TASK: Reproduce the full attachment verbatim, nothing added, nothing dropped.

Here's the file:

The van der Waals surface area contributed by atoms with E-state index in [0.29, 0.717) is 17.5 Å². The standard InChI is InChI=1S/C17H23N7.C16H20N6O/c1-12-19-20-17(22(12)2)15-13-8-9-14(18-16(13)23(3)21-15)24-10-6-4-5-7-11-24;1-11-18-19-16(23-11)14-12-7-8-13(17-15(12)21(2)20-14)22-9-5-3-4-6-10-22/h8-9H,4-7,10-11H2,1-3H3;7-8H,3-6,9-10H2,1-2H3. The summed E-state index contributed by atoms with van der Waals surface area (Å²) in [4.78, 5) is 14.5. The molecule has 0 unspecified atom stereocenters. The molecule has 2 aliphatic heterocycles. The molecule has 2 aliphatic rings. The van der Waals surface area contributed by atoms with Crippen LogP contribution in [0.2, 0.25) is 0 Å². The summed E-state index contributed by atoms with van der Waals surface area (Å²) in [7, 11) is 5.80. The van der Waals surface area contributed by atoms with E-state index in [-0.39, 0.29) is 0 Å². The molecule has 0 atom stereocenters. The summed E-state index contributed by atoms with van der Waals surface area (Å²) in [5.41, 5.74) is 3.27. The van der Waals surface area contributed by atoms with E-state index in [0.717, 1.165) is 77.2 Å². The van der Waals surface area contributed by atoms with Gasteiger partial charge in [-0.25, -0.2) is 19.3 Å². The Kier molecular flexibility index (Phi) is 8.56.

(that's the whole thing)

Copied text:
The van der Waals surface area contributed by atoms with E-state index in [0.29, 0.717) is 17.5 Å². The standard InChI is InChI=1S/C17H23N7.C16H20N6O/c1-12-19-20-17(22(12)2)15-13-8-9-14(18-16(13)23(3)21-15)24-10-6-4-5-7-11-24;1-11-18-19-16(23-11)14-12-7-8-13(17-15(12)21(2)20-14)22-9-5-3-4-6-10-22/h8-9H,4-7,10-11H2,1-3H3;7-8H,3-6,9-10H2,1-2H3. The summed E-state index contributed by atoms with van der Waals surface area (Å²) in [4.78, 5) is 14.5. The molecule has 0 unspecified atom stereocenters. The molecule has 2 aliphatic heterocycles. The molecule has 2 aliphatic rings. The van der Waals surface area contributed by atoms with Crippen LogP contribution in [0.2, 0.25) is 0 Å². The summed E-state index contributed by atoms with van der Waals surface area (Å²) in [7, 11) is 5.80. The van der Waals surface area contributed by atoms with E-state index in [-0.39, 0.29) is 0 Å². The molecule has 0 atom stereocenters. The summed E-state index contributed by atoms with van der Waals surface area (Å²) in [5.41, 5.74) is 3.27. The van der Waals surface area contributed by atoms with E-state index in [0.717, 1.165) is 77.2 Å². The van der Waals surface area contributed by atoms with Gasteiger partial charge in [-0.25, -0.2) is 19.3 Å². The Kier molecular flexibility index (Phi) is 8.56.